These pages contains details of issues that arose more than twelve months ago. Use the following link for Current Issues.

Blackberry Hill Hospital

Blackberry Hill webBlackberry Hill Hospital Manor Road Fishponds - 16/05376/F
Regeneration, refurbishment and demolition of existing buildings and new build development to provide a total of 305 residential 510 sqm of commercial/retail floorspace and 280 sqm community space.

Blackberry Hill Hospital is a brownfield site of 6.9ha now owned by the Homes and Communities Agency (HCA). It comprises old and newer buildings and parkland designated as a Town and Village Green. The HCA and Galliford Try Regeneration have applied for planning permission to build 305 houses comprising 192 new houses and 113 homes following the conversion of three existing buildings. There will be retail/commercial space and community space; the developer will landscape the site.


Units B & C Dean Street

Dean StreetThe proposal is to demolish the current buildings to build 42 flats of mixed sizes and 3 split-level workshops to create an active commercial frontage to Wilder Street. The site stands on the north east corner of Dean Street and Wilder Street, St Pauls. It lies just outside the St. Paul’s Conservation Area because it is on the wrong side of Dean Street. The current industrial buildings have no architectural merit.

Although the Society shares the Council’s concern about the loss of employment space, it would support the demolition of the current buildings if their replacement would enhance the adjacent conservation area. Unfortunately, the current proposal is over-scaled and would harm the historic character and legibility of the area. The picture just shows a computer generated image of the proposed building in the middle distance, behind the tree. Any proposal should take into account the local context. Dean Street, viewed from the Wilder Street junction, leads up to, and is subservient to, Portland Square. The proposed building would be built to the back of the pavement in both the secondary streets. The block would double the height of the current buildings and would dominate the narrow secondary streets.


2-16 Clifton Down Road

Clifton Down RoadTHAT Clifton Company Limited has proposed to demolish and redevelop the current building to create mixed commercial accommodation over 3 floors. The Society would support redevelopment if the replacement building would be better than the current building. The Society cannot support this proposal.


'Shared use’ routes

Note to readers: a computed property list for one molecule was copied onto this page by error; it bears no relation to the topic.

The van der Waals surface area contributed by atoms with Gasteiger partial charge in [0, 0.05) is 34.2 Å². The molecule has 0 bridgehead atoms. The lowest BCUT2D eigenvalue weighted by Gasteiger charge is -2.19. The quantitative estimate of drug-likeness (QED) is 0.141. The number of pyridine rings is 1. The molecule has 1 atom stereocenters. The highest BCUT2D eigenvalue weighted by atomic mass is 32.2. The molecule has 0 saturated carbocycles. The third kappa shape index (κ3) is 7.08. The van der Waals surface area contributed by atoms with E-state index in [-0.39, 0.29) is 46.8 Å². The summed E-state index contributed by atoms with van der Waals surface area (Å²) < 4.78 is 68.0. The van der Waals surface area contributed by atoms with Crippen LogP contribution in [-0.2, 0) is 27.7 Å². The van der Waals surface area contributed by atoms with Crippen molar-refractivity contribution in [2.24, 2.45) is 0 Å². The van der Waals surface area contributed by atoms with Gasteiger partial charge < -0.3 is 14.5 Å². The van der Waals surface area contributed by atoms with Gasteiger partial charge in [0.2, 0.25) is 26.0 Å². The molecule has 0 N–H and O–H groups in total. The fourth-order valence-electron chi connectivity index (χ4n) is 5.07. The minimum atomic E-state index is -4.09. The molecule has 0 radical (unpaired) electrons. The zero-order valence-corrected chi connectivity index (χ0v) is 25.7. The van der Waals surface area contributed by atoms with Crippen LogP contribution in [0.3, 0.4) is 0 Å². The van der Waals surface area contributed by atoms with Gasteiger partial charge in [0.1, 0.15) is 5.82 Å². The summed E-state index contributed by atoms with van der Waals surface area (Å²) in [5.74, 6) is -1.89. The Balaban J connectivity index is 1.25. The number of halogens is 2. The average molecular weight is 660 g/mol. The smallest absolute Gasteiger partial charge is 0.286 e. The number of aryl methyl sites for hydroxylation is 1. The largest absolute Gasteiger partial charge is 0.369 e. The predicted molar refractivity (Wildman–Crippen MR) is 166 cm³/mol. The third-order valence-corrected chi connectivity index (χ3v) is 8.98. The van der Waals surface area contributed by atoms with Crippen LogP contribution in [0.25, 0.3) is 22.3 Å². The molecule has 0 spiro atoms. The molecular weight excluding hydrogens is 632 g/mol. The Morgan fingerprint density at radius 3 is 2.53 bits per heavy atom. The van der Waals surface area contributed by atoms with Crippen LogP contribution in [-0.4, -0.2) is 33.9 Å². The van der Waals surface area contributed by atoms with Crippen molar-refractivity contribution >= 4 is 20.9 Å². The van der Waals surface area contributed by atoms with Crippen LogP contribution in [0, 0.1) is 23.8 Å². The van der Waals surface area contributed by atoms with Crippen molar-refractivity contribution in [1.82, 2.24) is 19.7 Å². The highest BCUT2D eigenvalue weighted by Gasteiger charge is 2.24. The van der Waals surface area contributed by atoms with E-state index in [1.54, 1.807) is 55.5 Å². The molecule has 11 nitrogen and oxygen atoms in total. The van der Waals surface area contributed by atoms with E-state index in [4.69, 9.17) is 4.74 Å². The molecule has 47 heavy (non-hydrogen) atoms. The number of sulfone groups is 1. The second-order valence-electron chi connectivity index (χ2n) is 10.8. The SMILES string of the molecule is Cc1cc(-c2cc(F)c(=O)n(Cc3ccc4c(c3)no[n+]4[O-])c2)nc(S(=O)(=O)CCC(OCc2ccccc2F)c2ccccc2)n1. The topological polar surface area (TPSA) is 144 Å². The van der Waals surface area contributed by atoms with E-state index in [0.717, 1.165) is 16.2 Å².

shared use'Shared use' routes policy

Bristol Council is consulting on a draft policy on ‘shared use’ routes for people walking and on bicycles. The Society welcomes the council’s initiative to create this draft policy. The document fulfils a need to make clear the Council’s policy for how the balance between provision for walking and cycling will be achieved. The Society supports Bristol Walking Alliance’s response.



AssemblyThe site faces east to Temple Way and south to the river Avon where the demolished Clerical and Medical building once stood. AXA, the developer, has appointed Allford Hall Monaghan, architects who have won the Sterling Award. The site is inside the Enterprise Zone where development must be employment led. The Society supports the long delayed development of this important site.

The Society supports the developer’s objectives, which are to improve connectivity to both Temple Quays and Cabot Circus with a high quality, cost and energy effective sustainable design. The location on the edge of the Enterprise Zone and the excellent transport links make this an ideal development site for employment.


Castle Park - west end

Castle Park aerialLater this year the Council will receive a planning enquiry from Goodman Developments, an Australian international property group, to develop the land between High Street and St Mary-le-Port Church, which includes the dilapidated Lloyds Bank, Bank of England and Norwich Union buildings. The Society has sent to Goodman and the Council suggestions about the opportunities that will follow the buildings’ demolition.

The Central Area Plan (2005) sets out the Council's current thinking.


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